Inspiration Can Come From Anywhere

Have you seen this video?

My daughter and nephew were playing it a few weeks ago. I have to admit, I laughed quite a bit.

Well, it seems this video has become inspirational. As we spent some time driving last week, the two of them started up with singing in a similar fashion with the things they could see around them, and then my son got in on it. I was cracking up! Anything they saw or commented on could be a part of it and it has become a regular activity since. Yesterday, we were stopped next to a vehicle and my son sang that the lady is driving a nice car. My nephew sang back, "No, she isn't." (LOL. Oh, man, the times you wish you had a voice recorder constantly on...)

Friday, August 17, 2012

Sometimes All It Takes Is a Little Nudge

This summer has been the summer of LOTS of video game time. My past restrictions got overruled, habits got put in place and there has been a lot of indoor time. And I meant a lot.

Compare this to last year, when the boys, at the very least, spent half to all of their days outside... I was starting to think I need to just make them get outside when hubby voiced his comment about how they don't go on their bikes or scooters any more. So, that was it, that afternoon, when the last child had finished his allotted computer game time, I kicked them all outside. (Well, I joined them, too...)

That's all it took! Since then, they boys have spent hours outside on their bikes and the (little) girls take turns with the one scooter or just play. All it took was a little nudge.

Wednesday, August 15, 2012

Gifted Children

I'm not sure how I ended up there, but I started following a gifted homeschooling forum on Facebook. I hadn't delved into the whole "gifted education" thing for quite some time, being too busy with all kinds of other stuff. I only have a few more years with my daughter's schooling and I want to make sure to make the most of it. I do feel like I haven't given all that I should have to her, but that doesn't mean I can't make up for it!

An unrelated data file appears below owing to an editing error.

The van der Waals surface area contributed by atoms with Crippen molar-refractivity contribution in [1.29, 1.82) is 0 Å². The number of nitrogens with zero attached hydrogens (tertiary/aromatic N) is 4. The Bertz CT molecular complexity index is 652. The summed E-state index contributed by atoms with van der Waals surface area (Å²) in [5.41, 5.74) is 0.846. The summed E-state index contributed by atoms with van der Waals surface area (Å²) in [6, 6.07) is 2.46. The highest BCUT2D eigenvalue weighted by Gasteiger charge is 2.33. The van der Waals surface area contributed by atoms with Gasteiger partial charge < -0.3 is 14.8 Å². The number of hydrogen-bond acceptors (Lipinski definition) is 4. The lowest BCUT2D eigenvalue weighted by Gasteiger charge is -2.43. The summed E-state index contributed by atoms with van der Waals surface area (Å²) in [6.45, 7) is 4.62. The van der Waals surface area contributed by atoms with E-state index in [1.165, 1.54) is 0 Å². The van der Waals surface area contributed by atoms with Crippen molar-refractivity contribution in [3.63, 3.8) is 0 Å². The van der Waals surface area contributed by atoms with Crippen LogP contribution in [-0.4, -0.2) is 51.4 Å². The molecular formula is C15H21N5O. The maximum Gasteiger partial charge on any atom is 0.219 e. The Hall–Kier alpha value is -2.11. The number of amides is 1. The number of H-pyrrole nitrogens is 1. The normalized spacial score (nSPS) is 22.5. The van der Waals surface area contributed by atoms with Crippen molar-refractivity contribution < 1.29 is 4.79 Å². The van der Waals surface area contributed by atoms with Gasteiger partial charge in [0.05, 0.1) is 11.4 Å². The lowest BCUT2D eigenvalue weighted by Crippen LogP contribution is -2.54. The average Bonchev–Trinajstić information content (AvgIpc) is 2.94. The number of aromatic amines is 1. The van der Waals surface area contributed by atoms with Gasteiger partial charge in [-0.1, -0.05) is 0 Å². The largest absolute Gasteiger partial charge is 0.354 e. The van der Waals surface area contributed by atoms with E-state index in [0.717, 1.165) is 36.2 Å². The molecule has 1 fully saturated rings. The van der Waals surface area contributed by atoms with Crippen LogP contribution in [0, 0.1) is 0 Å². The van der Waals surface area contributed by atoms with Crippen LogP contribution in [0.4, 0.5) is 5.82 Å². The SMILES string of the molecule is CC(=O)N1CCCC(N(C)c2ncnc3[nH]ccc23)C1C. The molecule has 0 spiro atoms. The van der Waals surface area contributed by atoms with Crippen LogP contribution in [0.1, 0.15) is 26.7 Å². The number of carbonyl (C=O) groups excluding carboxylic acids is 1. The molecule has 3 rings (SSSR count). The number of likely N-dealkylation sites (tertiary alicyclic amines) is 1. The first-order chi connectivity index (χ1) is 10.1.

At the same time, I have thoughts of, "Does it really matter to think of her as 'gifted'? Does it help? Does it hinder? Wouldn't it be good to just remember her strengths and weaknesses and target them? What about her brother? He's not the same kind of learner, but that doesn't mean he's not gifted. Hard to tell. But, again, does the label matter? Or does remembering the label remind me that my kids do fit with some of the typical gifted traits and to work with them?"

My dd has always shown herself to be gifted. Never formally tested, but I was, and labelled, and know my own history and see it all in her. Struggling at 4 months to do things most kids don't start really attempting until later. (Oh, I have a memory of taking her in for her vaccination and she was fascinated by the bell the nurse used to distract her. While the nurse and I were talking, this little baby reached out very determinedly, slowly and picked up that bell with its thin stem. When she did it and deliberately shook the bell, she surprised the heck out of the nurse.) She struggled at various stages to do more advanced things; we could see the thought processes going on but she couldn't make her body always do what she wanted it to do! Oh, the meltdowns! (Oh, yes, high sensitivity, from the get-go!) She knew things should work in a certain way and they didn't. First words at 8 months. (Nope, not "mama" or "dada", but "chat" (French: cat). And yes, her cat is very much her beloved.) Extensive vocabulary by 18 months. (We had been keeping track and it just got to be too much! Over 200 words for sure.) Started reading at age 3 by just observing me tutor a grade 1 child, using Reading Reflex. (She learned it all much, much faster than the grade 1 student, too!) Perfectionist. So much more. Hubby asked somewhat early on if I thought she was gifted and I said yes without hesitation.